Role of scientific analysis in the archaeology of a Hellenistic site in Syria

Dr Heather Jackson, School of Historical & Philosophical Studies, University of Melbourne

Jebel Khalid lies on the west bank of the Euphrates in North Syria, about 60 kilometres south of the Turkish border. It has been excavated by an Australian team from Melbourne and Canberra since 1985 and excavation would be ongoing were it not for the current political turmoil. It is a beautiful site on a limestone plateau high above the river, where it must have dominated the landscape for both land and river travellers. It was probably founded in the early 3rd century BC by Seleucus Nicator, one of Alexander the Great’s generals,  as a garrison town guarding the river. Within the fortified walls a large building on the Acropolis, a whole block of houses, a temple, a palaistra and possibly a commercial centre have been excavated. The site was abandoned in the late 70’s BC and for some reason the incoming Romans did not settle on it, making it uniquely and purely Hellenistic.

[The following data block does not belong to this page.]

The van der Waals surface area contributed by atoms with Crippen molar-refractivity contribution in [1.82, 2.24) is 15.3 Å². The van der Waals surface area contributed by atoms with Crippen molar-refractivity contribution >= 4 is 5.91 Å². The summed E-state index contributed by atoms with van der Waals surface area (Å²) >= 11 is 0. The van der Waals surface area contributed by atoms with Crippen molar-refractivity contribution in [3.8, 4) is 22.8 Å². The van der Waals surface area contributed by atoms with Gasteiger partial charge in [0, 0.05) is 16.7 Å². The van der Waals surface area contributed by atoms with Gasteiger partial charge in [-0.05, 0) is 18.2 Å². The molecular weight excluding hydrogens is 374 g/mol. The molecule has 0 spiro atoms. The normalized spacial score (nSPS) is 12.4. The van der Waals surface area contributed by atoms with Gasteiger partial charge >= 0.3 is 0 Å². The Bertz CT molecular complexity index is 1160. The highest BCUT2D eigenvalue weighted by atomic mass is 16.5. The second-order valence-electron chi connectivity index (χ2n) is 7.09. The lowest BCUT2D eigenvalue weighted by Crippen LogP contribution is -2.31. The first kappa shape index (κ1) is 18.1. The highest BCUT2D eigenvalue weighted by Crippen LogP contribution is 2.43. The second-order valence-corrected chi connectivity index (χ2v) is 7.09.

In spite of the fact that the inhabitants left little behind of value when they abandoned the site, the coins, lamps, tonnes of pottery, figurines, metal and glass artefacts and fragments of wall-painting have told us a great deal about the inhabitants of the site, both Greek and Syrian. This research has been greatly aided and enhanced by scientific analyses of the materials used: clay, marble, glazes, pigments and glass being among them.